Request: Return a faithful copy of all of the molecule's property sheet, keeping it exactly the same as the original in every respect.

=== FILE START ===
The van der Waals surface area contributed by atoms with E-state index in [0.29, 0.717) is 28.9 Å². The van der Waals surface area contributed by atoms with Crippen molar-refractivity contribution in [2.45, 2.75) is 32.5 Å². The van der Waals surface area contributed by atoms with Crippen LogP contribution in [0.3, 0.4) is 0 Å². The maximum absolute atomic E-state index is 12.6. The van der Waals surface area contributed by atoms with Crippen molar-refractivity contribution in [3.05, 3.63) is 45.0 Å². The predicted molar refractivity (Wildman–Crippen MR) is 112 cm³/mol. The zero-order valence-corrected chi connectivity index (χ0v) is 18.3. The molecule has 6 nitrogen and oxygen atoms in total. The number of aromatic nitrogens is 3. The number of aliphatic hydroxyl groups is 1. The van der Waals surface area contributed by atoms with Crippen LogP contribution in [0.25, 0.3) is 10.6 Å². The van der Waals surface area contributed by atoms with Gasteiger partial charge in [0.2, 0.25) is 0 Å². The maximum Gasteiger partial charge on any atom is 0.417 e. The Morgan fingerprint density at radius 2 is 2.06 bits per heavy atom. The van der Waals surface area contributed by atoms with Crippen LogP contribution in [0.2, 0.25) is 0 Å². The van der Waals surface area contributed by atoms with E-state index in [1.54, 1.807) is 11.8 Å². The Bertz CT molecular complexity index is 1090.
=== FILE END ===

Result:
The van der Waals surface area contributed by atoms with E-state index in [0.29, 0.717) is 28.9 Å². The van der Waals surface area contributed by atoms with Crippen molar-refractivity contribution in [2.45, 2.75) is 32.5 Å². The van der Waals surface area contributed by atoms with Crippen LogP contribution in [0.3, 0.4) is 0 Å². The maximum absolute atomic E-state index is 12.6. The van der Waals surface area contributed by atoms with Crippen molar-refractivity contribution in [3.05, 3.63) is 45.0 Å². The predicted molar refractivity (Wildman–Crippen MR) is 112 cm³/mol. The zero-order valence-corrected chi connectivity index (χ0v) is 18.3. The molecule has 6 nitrogen and oxygen atoms in total. The number of aromatic nitrogens is 3. The number of aliphatic hydroxyl groups is 1. The van der Waals surface area contributed by atoms with Crippen LogP contribution in [0.25, 0.3) is 10.6 Å². The van der Waals surface area contributed by atoms with Gasteiger partial charge in [0.2, 0.25) is 0 Å². The maximum Gasteiger partial charge on any atom is 0.417 e. The Morgan fingerprint density at radius 2 is 2.06 bits per heavy atom. The van der Waals surface area contributed by atoms with Crippen LogP contribution in [0.2, 0.25) is 0 Å². The van der Waals surface area contributed by atoms with E-state index in [1.54, 1.807) is 11.8 Å². The Bertz CT molecular complexity index is 1090.